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Pure Gym eyes sale exercise after IPO failure

Business & Economy 04 May 2017
Pure Gym eyes sale exercise after IPO failure

Pure Gym owners limber up for £500m sale after failed listing exercise

The UK’s biggest gym chain is to kick off a £500m auction months after market jitters forced it to abort a float, Sky News learns.

Image: Pure Gym's boss had initially wanted to raise almost 200 million pounds in a London flotation

By Mark Kleinman, City Editor

Britain’s biggest fitness clubs operator is reviving plans for a £500m sale more than six months after an effort to list on the public markets was abandoned.

Sky News has learnt that CCMP Capital Advisors, which has controlled Pure Gym since 2013, is in discussions with banks about kicking off a formal review of its options within the next few months.

An outright sale of the company, which trades from more than 170 clubs, is seen as the likeliest outcome, although a source close to the situation said that another attempt to list on the stock market was "not totally out of the question".

Pure Gym aborted a plan to raise £190m from the sale of new shares last October, when it blamed post-EU referendum market jitters for its decision.

The company's relentless expansion comes after a period of turbulence in the UK gyms sector, with operators such as Fitness First being forced into financial restructurings and takeovers.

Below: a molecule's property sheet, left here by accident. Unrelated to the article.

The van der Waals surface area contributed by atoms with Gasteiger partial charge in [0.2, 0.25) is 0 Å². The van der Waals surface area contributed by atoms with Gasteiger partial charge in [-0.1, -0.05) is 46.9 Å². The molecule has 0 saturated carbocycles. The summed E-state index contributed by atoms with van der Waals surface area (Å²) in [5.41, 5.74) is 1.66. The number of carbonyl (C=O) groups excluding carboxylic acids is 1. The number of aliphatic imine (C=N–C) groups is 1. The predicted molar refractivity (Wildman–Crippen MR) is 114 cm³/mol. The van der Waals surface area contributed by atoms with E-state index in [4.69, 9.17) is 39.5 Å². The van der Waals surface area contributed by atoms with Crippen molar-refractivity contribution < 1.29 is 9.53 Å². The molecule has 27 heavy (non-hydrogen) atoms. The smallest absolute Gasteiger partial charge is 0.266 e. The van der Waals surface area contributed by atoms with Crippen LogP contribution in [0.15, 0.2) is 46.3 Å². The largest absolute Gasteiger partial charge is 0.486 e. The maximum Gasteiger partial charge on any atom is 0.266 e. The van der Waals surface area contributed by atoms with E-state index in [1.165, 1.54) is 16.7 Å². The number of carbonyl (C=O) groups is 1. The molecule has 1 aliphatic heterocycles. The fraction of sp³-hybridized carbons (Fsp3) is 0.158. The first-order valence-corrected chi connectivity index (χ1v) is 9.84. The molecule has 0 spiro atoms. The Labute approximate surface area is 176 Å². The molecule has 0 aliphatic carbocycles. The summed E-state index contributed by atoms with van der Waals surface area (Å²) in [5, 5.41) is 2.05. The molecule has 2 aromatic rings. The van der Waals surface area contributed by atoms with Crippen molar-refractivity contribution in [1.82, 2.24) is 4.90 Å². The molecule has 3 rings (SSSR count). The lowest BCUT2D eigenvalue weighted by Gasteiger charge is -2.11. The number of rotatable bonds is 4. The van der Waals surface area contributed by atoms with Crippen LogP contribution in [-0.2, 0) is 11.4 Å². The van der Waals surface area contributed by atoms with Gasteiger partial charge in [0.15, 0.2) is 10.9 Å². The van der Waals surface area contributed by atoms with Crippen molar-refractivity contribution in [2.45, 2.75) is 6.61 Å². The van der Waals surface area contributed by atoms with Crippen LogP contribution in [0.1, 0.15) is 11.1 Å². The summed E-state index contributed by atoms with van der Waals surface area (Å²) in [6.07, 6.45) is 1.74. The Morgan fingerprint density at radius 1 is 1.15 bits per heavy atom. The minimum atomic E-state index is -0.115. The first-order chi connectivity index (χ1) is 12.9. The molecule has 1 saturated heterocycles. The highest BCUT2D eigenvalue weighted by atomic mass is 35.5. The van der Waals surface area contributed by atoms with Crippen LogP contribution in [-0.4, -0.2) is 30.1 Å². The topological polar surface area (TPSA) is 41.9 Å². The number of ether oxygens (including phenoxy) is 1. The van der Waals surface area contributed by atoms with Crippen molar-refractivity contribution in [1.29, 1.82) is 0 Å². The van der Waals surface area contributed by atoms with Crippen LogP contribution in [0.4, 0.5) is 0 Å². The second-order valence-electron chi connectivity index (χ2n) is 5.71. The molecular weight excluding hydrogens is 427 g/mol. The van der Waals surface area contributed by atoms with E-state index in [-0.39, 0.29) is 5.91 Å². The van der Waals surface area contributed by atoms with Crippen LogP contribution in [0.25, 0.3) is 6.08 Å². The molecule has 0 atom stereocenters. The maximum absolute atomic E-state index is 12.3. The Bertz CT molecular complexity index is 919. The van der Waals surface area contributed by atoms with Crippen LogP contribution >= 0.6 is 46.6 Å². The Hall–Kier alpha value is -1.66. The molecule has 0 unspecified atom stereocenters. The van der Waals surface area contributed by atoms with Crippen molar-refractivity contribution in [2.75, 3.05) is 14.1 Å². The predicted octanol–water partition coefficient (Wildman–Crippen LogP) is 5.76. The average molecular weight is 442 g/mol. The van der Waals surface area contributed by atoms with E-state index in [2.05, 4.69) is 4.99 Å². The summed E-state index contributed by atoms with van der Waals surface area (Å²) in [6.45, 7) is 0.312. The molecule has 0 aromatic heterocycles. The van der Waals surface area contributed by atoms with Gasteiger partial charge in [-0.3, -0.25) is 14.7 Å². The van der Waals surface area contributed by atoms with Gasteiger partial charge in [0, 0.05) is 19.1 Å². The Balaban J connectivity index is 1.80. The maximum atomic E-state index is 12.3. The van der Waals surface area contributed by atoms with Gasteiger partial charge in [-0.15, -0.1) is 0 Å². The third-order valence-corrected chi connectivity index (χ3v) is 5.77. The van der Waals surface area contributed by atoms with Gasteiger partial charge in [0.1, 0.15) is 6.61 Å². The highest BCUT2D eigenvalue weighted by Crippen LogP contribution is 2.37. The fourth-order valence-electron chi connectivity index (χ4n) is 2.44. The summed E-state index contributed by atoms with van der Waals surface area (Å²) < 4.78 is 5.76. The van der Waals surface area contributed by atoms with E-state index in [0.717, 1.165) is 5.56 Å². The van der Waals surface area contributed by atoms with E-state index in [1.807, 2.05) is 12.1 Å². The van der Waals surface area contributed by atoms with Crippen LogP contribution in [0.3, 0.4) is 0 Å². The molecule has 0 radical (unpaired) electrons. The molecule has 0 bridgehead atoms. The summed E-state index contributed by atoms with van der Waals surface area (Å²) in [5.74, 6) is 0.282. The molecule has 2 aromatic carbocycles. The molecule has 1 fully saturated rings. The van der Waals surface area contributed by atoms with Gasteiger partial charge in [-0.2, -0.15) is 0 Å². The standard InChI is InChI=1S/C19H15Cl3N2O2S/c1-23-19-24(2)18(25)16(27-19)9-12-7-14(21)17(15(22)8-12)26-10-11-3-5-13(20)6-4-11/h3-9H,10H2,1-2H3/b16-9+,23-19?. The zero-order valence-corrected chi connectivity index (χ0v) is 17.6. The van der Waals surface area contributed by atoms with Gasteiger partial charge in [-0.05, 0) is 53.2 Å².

A successful sale of Pure Gym would crystallise a windfall for Sir Chris Hoy, the six-times Olympics gold medallist, who has a small shareholding in the business.

Announcing its 2016 results in March, Humphrey Cobbold, Pure Gym's chief executive, said: "Almost a million people currently enjoy our affordable and flexible offer and we've introduced a variety of different membership options to suit a wide range of personal circumstances.
"No operator in the history of the gym and fitness sector in the UK has ever achieved this scale of membership.

"For 2017, expansion remains our priority with plans for 20 to 25 openings this year in total.

"Despite our size, we retain a 'challenger brand' entrepreneurial spirit with a relentless focus on ensuring our offer appeals to 21st century consumers who want quality and value for money, the flexibility of a no contract offer and facilities they actually use."

A Pure Gym spokesman declined to comment on the impending appointment of advisers.

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